Get access

Nonsteroidal anti-inflammatory drugs and risk of Parkinson's disease

Authors

  • Thanh G. Ton PhD,

    Corresponding author
    1. Department of Epidemiology, University of Washington, Seattle, Washington, USA
    • Department of Epidemiology, Box 357236, University of Washington, Seattle, WA 98195

    Search for more papers by this author
  • Susan R. Heckbert MD, PhD,

    1. Department of Epidemiology, University of Washington, Seattle, Washington, USA
    Search for more papers by this author
  • W.T. Longstreth Jr. MD, MPH,

    1. Department of Epidemiology, University of Washington, Seattle, Washington, USA
    2. Department of Neurology, University of Washington, Seattle, Washington, USA
    Search for more papers by this author
  • Mary Anne Rossing PhD,

    1. Department of Epidemiology, University of Washington, Seattle, Washington, USA
    2. Division of Public Health Sciences, Fred Hutchinson Cancer Research Center, Seattle, Washington, USA
    Search for more papers by this author
  • Walter A. Kukull PhD,

    1. Department of Epidemiology, University of Washington, Seattle, Washington, USA
    Search for more papers by this author
  • Gary M. Franklin MD, MPH,

    1. Department of Neurology, University of Washington, Seattle, Washington, USA
    2. Department of Environmental and Occupational Health Sciences, Seattle, University of Washington, Washington, USA
    Search for more papers by this author
  • Phillip D. Swanson MD, MPH,

    1. Department of Neurology, University of Washington, Seattle, Washington, USA
    Search for more papers by this author
  • Terri Smith-Weller RN, MN, COHN-S,

    1. Department of Environmental and Occupational Health Sciences, Seattle, University of Washington, Washington, USA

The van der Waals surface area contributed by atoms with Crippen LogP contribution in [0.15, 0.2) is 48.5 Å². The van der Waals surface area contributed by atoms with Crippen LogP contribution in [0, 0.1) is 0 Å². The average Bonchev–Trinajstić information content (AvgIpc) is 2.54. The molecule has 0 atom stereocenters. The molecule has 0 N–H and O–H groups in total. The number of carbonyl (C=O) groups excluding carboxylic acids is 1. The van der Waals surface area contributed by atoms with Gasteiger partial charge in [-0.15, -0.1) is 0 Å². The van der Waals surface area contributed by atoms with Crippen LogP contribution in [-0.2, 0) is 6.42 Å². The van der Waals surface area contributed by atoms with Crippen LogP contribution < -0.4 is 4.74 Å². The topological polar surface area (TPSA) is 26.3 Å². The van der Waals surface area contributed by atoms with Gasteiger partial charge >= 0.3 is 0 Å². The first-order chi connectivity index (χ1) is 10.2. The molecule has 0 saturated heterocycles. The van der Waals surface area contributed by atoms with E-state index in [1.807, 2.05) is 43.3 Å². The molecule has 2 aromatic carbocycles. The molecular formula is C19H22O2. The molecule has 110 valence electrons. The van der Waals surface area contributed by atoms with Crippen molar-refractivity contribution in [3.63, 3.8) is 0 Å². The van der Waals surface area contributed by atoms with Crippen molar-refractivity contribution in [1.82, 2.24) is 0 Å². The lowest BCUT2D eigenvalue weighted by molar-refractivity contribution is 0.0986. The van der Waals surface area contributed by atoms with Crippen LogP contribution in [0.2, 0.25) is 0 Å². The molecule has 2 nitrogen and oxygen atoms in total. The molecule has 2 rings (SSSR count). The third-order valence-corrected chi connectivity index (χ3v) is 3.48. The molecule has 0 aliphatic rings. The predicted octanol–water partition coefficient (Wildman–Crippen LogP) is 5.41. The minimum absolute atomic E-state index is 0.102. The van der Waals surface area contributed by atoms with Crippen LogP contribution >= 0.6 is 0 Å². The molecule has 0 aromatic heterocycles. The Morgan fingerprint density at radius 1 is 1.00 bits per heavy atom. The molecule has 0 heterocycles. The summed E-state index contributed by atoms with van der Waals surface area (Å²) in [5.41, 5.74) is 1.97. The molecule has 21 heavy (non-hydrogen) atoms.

Search for more papers by this author
  • Harvey Checkoway PhD

    1. Department of Epidemiology, University of Washington, Seattle, Washington, USA
    2. Department of Environmental and Occupational Health Sciences, Seattle, University of Washington, Washington, USA
    Search for more papers by this author

Abstract

Inflammation and oxidative stress have been implicated as pathogenic mechanisms in Parkinson's disease (PD). Evidence from in vitro and animal studies suggests a possible protective role of nonsteroidal anti-inflammatory drugs (NSAIDs), including aspirin. We investigated the risk of PD associated with use of aspirin and nonaspirin NSAIDs in a population-based case-control study among enrollees of Group Health Cooperative, a health maintenance organization in the Seattle area. Subjects included 206 cases between ages 35 and 89 with a new diagnosis of idiopathic PD between 1992 and 2002, and 383 randomly selected controls frequency-matched by age, sex, duration of enrollment, and clinic. We obtained information on participants' age, smoking, and medical history from interview. Exposure to NSAIDs was ascertained from an automated pharmacy database. Medications filled within 5 years of the interview were excluded. After adjusting for age, sex, smoking, duration of enrollment, and clinic, the risk of PD among individuals who received nonaspirin NSAIDs between 1977 and 1992 was 0.90 (95% CI: 0.59–1.35) and 1.67 (95% CI: 0.60–4.60) between 1993 and 2002. Use of ibuprofen was not associated with PD (OR: 0.89; 95% CI: 0.60–1.32). The risk of PD associated with aspirin or aspirin-containing medications was 0.74 (95% CI: 0.49–1.12). We observed no trend in risk according to number of fills for these drugs. Our results provide only limited support for the hypothesis that use of aspirin may reduce the risk of this disease, and no indication of protection from other NSAIDs. © 2006 Movement Disorder Society

Ancillary